In one embodiment, the number of Digital Gate openings or closures indicates the number of positive solutions (s) achieved toward completion of a game. In another embodiment the number of positive solutions (s) can be divided by a given time period (e.g., one minute) to derive a velocity of solution (Vs), thereby providing a dynamic measurement of how quickly a game is being resolved. For example, in the puzzle game of
In yet another embodiment, a higher level of dynamic abstraction can be achieved by calculating the rate of change of Vs to derive the acceleration of solution (As).
Further statistical analysis (e.g., running averages, standard deviations, chi-squared, etc.) can be applied to these metrics (i.e., s, Vs, and As) producing predictions of the likelihood of a game or set of games being completed within the given timeframe (or other parameters) thereby producing winning payouts. The aforementioned predictions allowing for the overall EV of a game or set of games to be estimated/adjusted from both the game provider and consumer perspectives to closely track original expectations. Trend lines and error margins of s, Vs, and As being calculated and extrapolated to project if a game or set of games will ultimately payout within a reasonable range of the initial EV. In the event that the game or set of games is not redeeming as expected, these extrapolations can then be utilized to adjust the payout and structure of future games to help ensure the EV returns to initial expectations.
In one embodiment, this adjustment can be accomplished by utilizing the historical s, Vs, and As and other data accumulated from similar games previously played to help determine the structure of future game designs.
In another, more sophisticated embodiment, the dynamic s, Vs, and As and other data can be utilized to control the dispersing of game pieces during sale. In other words, as real time printed Digital Gate enabled game tickets (e.g., 440 of
In another embodiment there would be a number of sub-games within each set of games (e.g., individual puzzles 351 in the general game example of
In yet another embodiment, the sale price of social networking Digital Gate enabled tickets would be adjusted by monitoring the dynamic s, Vs, and As and other data to ensure that the final EV is within expectations.
In still another embodiment, monitoring the dynamic s, Vs, and As and other data can be used to determine the pricing of casino (lottery) catastrophic insurance. As its name implies, casino catastrophic insurance is consumer insurance against catastrophic losses, which in turn encourages the consumer to make more and larger bets. The concept is crudely analogous to buying a normal insurance policy with a very high deductible. In this type of policy, the insurer accepts the risk of a substantial loss, and the consumer pays a smaller premium to be protected against that loss. Essentially, casino catastrophic insurance works in the same way, by insuring the consumer that he cannot lose more than a certain amount (a very rare event), the consumer thus assured that his loses will not exceed a certain amount is free to play with the knowledge that he may win, but if he does not his loses will not exceed the threshold that he has already determined is acceptable.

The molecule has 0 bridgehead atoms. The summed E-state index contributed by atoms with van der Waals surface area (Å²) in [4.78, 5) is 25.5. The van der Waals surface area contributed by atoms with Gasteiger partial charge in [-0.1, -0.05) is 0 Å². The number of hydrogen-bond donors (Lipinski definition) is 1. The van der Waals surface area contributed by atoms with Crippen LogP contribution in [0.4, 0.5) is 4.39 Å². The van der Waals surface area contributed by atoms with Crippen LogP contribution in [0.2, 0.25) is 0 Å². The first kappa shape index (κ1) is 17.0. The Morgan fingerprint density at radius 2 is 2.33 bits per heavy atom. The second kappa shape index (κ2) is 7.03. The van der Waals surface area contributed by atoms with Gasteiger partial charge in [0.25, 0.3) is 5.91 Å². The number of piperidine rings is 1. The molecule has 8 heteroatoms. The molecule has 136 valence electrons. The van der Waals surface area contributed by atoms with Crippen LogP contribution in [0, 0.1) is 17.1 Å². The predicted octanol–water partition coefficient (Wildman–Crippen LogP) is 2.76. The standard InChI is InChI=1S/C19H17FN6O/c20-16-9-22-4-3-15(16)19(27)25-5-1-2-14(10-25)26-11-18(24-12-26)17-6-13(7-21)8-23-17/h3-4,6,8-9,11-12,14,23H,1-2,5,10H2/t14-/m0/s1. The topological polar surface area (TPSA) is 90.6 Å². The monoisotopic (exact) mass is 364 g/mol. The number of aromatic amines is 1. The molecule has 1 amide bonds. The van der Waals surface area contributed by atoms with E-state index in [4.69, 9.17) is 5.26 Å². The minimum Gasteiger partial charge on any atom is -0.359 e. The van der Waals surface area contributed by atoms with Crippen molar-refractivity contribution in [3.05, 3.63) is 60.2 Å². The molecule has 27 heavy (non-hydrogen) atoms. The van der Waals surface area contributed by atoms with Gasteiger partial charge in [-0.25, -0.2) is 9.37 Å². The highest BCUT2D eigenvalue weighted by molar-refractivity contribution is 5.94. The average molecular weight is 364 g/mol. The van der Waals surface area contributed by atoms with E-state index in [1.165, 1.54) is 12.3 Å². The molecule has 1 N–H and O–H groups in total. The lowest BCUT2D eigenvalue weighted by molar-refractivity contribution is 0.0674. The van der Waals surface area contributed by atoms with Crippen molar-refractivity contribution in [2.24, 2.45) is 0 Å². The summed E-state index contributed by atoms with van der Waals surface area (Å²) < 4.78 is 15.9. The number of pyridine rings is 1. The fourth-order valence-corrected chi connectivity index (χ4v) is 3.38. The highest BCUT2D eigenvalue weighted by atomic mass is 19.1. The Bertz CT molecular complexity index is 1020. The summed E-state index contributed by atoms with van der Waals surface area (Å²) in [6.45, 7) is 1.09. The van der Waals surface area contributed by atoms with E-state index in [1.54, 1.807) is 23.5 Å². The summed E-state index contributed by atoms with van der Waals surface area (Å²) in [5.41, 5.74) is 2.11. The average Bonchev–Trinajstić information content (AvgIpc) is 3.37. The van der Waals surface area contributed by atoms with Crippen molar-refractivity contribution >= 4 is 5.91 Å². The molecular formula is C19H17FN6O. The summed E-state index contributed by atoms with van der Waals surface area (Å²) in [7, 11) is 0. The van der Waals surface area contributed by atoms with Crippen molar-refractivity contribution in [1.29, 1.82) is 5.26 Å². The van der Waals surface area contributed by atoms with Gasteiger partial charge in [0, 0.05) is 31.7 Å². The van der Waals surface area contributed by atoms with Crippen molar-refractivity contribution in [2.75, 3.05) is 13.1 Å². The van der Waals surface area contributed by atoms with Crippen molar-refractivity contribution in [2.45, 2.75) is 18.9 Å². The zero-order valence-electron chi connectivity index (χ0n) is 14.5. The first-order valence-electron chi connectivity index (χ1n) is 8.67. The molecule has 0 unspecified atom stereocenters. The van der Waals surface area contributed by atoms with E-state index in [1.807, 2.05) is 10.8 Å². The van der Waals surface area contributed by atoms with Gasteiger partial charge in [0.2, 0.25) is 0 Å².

1. A method for implementing a ticket-based or Internet-based multi-player lottery game, comprising:
- providing conventional or virtual lottery tickets for consumers;
- providing a code on the lottery ticket that enables the consumer to access a designated Internet website and place their entry into at least one of a plurality of ongoing multi-player games with other consumers;
- upon conclusion of the multi-player game, closing the game to new consumer entries and notifying the consumers that participated in the closed game of any prize won in the game; and
- monitoring Digital Gates' statuses associated with the multi-player game such that the lottery ticket codes in the lottery authority's validation and redemption system will reflect prizes won in the multi-player games, wherein players may present the lottery ticket and assigned code for redemption in the multi-player game.
2. The method as in claim 1, wherein the conventional or virtual lottery ticket includes a first game component with a first prize structure as well as the entry into a multi-player network wherein a plurality of players combine their respective entries to complete the multi-player game.
3. The method as in claim 2, wherein upon successful conclusion of the multi-player game, the players are awarded a prize separate from the first prize structure.
4. The method as in claim 2, wherein the first game component is one of an instant-ticket lottery game or on-line lottery game.
5. The method as in claim 4, wherein consumers are required to access the Internet website and enter the multi-player game before a prize can be redeemed in the first game component.
6. The method as in claim 1, wherein upon accessing the Internet website, the consumers are presented with a plurality of multi-player games in various stages of completion, the consumers having the option of which of the multi-player games in which to place their entry.
7. The method as in claim 6, wherein the plurality of multi-player games have different potential prizes and different odds of successful conclusion.
8. The method as in claim 6, wherein a prize for successful conclusion of the multi-player games changes as a function of expiration of defined time thresholds until the game is concluded.